By Alexis Hood
This week, I interviewed Jennifer Latheef, a Maldivian photojournalist and human rights activist.
In 2003, the government arrested Jennifer for protesting about deaths in police custody, and have persecuted her ever since. In October 2005, the authorities sentenced her to 10 years in prison on trumped-up charges of ‘terrorism.’ They accused her of throwing a stone at a policeman, which she denies. Her true crime was to join mass demonstrations against a corrupt and brutal regime.
Jennifer is the daughter of Mohamed Latheef, a prominent critic of the government, and a founder of the MDP (Maldivian Democratic Party); she believes the Maldivian regime is targeting her in an attempt to silence her father. Jennifer’s cause was taken up by Amnesty International, who proclaimed her a Prisoner of Conscience, and brought pressure to bear on the Maldivian government. An international outcry about the case led to her release.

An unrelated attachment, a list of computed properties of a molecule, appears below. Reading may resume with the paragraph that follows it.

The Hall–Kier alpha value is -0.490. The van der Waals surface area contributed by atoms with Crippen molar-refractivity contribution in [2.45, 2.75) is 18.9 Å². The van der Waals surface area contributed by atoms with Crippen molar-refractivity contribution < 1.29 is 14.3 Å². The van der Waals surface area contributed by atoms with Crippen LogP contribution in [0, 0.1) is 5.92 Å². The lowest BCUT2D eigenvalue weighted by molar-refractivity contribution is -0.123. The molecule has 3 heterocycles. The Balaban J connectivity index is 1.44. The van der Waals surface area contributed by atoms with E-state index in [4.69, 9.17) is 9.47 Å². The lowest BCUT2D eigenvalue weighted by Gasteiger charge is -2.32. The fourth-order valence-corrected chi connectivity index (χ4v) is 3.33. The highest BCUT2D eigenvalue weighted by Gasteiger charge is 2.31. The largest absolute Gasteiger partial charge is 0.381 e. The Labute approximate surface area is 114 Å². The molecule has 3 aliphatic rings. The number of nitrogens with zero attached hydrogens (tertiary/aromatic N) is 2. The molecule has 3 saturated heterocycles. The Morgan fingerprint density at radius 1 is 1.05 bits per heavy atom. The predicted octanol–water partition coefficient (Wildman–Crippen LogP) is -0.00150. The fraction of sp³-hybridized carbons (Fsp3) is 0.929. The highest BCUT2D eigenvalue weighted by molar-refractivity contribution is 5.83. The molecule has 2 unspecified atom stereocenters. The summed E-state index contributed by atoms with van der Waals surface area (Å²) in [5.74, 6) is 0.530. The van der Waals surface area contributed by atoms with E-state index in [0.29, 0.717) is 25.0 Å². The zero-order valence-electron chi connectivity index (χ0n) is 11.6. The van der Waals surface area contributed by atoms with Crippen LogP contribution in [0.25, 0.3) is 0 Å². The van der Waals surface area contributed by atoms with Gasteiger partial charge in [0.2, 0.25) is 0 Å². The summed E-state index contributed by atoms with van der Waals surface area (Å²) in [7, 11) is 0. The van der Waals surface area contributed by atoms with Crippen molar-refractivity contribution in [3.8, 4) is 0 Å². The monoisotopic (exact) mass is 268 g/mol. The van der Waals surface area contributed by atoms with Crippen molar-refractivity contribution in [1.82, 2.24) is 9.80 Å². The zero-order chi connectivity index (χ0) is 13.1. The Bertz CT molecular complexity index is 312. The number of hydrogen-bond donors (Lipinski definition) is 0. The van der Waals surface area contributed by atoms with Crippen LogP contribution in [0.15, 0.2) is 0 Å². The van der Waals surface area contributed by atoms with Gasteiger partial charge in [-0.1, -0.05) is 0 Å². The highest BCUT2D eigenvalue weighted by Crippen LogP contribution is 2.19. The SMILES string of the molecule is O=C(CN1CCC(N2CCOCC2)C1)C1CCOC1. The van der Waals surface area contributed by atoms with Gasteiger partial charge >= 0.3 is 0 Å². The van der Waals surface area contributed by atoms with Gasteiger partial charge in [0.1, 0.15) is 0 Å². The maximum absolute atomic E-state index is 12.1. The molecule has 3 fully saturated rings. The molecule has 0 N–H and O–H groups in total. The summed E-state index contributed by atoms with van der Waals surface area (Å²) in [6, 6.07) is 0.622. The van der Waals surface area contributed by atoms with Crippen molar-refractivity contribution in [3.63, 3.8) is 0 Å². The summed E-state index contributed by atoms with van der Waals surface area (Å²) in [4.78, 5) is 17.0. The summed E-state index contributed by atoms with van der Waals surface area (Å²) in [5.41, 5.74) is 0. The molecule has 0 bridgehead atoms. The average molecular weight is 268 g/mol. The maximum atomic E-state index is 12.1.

President Gayoom’s Ministry of Tourism woos visitors to the Maldives with promises of ‘the last paradise on earth,’ but Jennifer told me that torture chambers overshadow the holiday resorts, and that political repression is endemic. You can read the interview in its entirety here.
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